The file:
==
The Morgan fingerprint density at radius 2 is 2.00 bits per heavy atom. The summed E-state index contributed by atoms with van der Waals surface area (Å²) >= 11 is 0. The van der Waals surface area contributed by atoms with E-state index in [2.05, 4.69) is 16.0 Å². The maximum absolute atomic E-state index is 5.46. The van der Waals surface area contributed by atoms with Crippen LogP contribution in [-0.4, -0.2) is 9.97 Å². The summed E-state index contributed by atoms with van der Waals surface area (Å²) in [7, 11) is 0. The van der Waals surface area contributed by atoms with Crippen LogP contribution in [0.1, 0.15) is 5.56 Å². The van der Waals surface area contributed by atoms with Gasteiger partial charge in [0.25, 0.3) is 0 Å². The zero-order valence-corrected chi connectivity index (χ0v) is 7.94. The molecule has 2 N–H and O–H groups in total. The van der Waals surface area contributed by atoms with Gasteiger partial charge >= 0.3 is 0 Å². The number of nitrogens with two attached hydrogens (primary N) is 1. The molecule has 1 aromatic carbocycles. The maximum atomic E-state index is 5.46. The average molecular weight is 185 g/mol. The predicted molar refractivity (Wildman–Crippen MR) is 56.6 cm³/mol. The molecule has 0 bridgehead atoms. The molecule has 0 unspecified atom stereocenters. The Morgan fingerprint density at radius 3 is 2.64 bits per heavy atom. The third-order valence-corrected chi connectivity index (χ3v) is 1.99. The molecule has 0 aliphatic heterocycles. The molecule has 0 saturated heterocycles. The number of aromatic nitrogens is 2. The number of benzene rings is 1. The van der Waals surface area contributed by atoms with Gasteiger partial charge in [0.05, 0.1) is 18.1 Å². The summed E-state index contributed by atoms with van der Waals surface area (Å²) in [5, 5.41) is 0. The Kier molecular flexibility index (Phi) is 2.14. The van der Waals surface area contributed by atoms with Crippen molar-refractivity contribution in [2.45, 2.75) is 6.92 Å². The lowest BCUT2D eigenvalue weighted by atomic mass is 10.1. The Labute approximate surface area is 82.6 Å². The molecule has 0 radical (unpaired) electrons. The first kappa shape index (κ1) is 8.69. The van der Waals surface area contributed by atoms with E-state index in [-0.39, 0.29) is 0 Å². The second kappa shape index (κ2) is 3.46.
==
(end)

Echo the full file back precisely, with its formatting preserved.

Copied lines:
The Morgan fingerprint density at radius 2 is 2.00 bits per heavy atom. The summed E-state index contributed by atoms with van der Waals surface area (Å²) >= 11 is 0. The van der Waals surface area contributed by atoms with E-state index in [2.05, 4.69) is 16.0 Å². The maximum absolute atomic E-state index is 5.46. The van der Waals surface area contributed by atoms with Crippen LogP contribution in [-0.4, -0.2) is 9.97 Å². The summed E-state index contributed by atoms with van der Waals surface area (Å²) in [7, 11) is 0. The van der Waals surface area contributed by atoms with Crippen LogP contribution in [0.1, 0.15) is 5.56 Å². The van der Waals surface area contributed by atoms with Gasteiger partial charge in [0.25, 0.3) is 0 Å². The zero-order valence-corrected chi connectivity index (χ0v) is 7.94. The molecule has 2 N–H and O–H groups in total. The van der Waals surface area contributed by atoms with Gasteiger partial charge >= 0.3 is 0 Å². The number of nitrogens with two attached hydrogens (primary N) is 1. The molecule has 1 aromatic carbocycles. The maximum atomic E-state index is 5.46. The average molecular weight is 185 g/mol. The predicted molar refractivity (Wildman–Crippen MR) is 56.6 cm³/mol. The molecule has 0 bridgehead atoms. The molecule has 0 unspecified atom stereocenters. The Morgan fingerprint density at radius 3 is 2.64 bits per heavy atom. The third-order valence-corrected chi connectivity index (χ3v) is 1.99. The molecule has 0 aliphatic heterocycles. The molecule has 0 saturated heterocycles. The number of aromatic nitrogens is 2. The number of benzene rings is 1. The van der Waals surface area contributed by atoms with Gasteiger partial charge in [0.05, 0.1) is 18.1 Å². The summed E-state index contributed by atoms with van der Waals surface area (Å²) in [5, 5.41) is 0. The Kier molecular flexibility index (Phi) is 2.14. The van der Waals surface area contributed by atoms with Crippen molar-refractivity contribution in [2.45, 2.75) is 6.92 Å². The lowest BCUT2D eigenvalue weighted by atomic mass is 10.1. The Labute approximate surface area is 82.6 Å². The molecule has 0 radical (unpaired) electrons. The first kappa shape index (κ1) is 8.69. The van der Waals surface area contributed by atoms with E-state index in [-0.39, 0.29) is 0 Å². The second kappa shape index (κ2) is 3.46.